Nepal's prime minister resigns

Jhalanath Khanal, who headed fragile coalition government, steps down amid pressure from the opposition.

    The Nepalese PM leaves after submitting his resignation to President Ram Baran Yadav in Kathmandu [Reuters]

    Jhalanath Khanal, Nepal's prime minister, has submitted his resignation to the president over failure to reach consensus on moving forward with the country's peace process.

    Khanal stepped down on Sunday, sending the country's political parties scrambling to form a new coalition government and draft a new constitution.

    "I have resigned to pave the way for a national consensus government," Khanal told reporters after tendering his resignation to President Ram Baran Yadav.

    "The major tasks of accomplishing the peace process and writing the new constitution have not progressed as desired,'' his office elaborated further in a statement.

    "Therefore, the prime minister stepped down with an objective to pave the way for forming a national consensus government and expedite the statute drafting and peace process.''

    Khanal was elected six months ago with a vow to carry out promises made in a 2006 peace deal with the country's former Moist rebels.

    But political in-fighting blocked his attempts to help thousands of former Maoist fighters living in camps, and to prepare Nepal's first republican constitution after the monarchy was abolished in 2008.

    "He tried to forge a consensus until the last minute. But the parties failed to agree on constitution-drafting and the peace process, so he has resigned," Surya Thapa, a government press adviser, said.

    'Lacking credibility'

    Anurag Acharya, a journalist with the English language Nepali Times newspaper, told Al Jazeera the resignation was expected because Khanal's Unified Marxist Leninist [UML] party was not the largest in parliament.

    "Its candidate, Jhalanath Khanal, became PM only after two other parties [UCPN (Maoist) and Nepali Congress] could not agree to put up their own candidates," Acharya said.

    "It [UML] also lacked credibility owing to its number third position in the 601-member parliament."

    The resignation follows comments from Maoist leader Baburam Bhattarai, who said in an interview published on that Khanal should resign.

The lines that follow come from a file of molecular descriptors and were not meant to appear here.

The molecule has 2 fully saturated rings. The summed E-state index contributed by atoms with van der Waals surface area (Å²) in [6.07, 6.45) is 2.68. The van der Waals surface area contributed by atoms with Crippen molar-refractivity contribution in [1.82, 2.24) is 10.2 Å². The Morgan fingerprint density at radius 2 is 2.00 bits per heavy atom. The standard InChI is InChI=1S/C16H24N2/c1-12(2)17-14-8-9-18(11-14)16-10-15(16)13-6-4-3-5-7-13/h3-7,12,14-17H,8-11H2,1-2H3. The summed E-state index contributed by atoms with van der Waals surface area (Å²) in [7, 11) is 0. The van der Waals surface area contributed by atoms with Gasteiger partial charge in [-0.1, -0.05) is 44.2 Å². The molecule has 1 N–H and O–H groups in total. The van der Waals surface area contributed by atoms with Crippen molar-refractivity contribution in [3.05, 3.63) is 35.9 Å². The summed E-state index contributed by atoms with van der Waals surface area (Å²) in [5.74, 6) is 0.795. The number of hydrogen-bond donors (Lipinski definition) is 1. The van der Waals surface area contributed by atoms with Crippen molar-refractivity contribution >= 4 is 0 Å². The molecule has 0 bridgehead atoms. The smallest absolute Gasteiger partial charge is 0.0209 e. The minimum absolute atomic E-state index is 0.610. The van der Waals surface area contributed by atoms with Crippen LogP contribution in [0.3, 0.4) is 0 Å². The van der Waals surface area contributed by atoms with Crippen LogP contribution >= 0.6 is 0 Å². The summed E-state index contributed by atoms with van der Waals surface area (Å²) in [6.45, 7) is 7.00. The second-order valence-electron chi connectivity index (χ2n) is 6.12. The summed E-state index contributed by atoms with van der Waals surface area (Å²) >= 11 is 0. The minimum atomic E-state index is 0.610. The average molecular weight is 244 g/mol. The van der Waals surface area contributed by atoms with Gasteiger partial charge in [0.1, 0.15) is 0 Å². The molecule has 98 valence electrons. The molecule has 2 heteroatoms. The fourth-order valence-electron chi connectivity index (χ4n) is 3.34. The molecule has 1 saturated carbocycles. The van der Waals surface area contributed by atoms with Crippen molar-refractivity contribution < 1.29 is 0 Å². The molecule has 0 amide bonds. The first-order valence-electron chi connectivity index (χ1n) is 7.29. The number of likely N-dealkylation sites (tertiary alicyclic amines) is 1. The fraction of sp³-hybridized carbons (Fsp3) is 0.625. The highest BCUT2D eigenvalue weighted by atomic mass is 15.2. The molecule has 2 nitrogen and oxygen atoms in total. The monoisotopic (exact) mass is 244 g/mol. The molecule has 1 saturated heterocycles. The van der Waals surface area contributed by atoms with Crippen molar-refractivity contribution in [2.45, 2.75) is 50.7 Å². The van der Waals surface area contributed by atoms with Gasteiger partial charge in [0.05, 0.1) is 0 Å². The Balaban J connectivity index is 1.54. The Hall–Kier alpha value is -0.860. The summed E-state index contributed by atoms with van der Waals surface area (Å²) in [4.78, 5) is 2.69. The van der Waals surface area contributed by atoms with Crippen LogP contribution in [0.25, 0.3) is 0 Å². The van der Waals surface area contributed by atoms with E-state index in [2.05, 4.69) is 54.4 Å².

"Prime Minister Jhalanath Khanal would have to resign as part of the five-point deal regardless of any progress in the peace process," Bhattarai said.

    Journalist Acharya told Al Jazeera: "I don't think Maoists might have put pressure on Khanal, he resigned due to the internal politics of UML."

    Threat of deadlock

    The Himalayan nation was without a prime minister for seven months until Khanal, chairman of the UML party, took office in February. A parliamentary deadlock could return following his departure.

    Khanal, 60, headed a fragile coalition government of three parties, including the Maoists, but he had said he would resign unless a deal was reached to advance the peace process.

    Integrating about 19,000 former Maoist rebel fighters into the army is one of the key sticking points in the peace process, with military leaders and the opposition Nepali Congress party resisting the move.

    Bhattarai as next PM?

    "I think the next leadership will be headed by Maoists as they have unanimously chosen Bhattarai as their candidate for PM," Acharya said.

    "A consensus government headed by Maoists and supported both by the Nepali Congress and Madhesi bloc is the best bet for Nepal," he said, referring to the country's southern regional party.

    "All political parties need to join hands to get cracking to clear the hurdles on the path to the peace process."

    Nepal's constituent assembly, formed after the 2006 revolution, got a three-month extension in May after a last-minute deal between main political parties under which Khanal was to step down.

    A new constitution is needed to pave the way for fresh elections but the constituent assembly has failed to draft the document despite two deadline extensions.

    The next deadline for the constituent assembly expires on August 31, and with Nepal once again amid political instability, it will likely get yet another extension.

    The Maoists, who fought government forces between 1996 and 2006, are the biggest party in parliament after winning 2008 elections under Pushpa Kamal Dahal, known by his nom de guerre, Prachanda ("the fierce one”).

    In 2008 the parliament voted to abolish Nepal's 240-year-old Hindu monarchy, transforming the country into a secular republic.

    SOURCE: Al Jazeera and agencies


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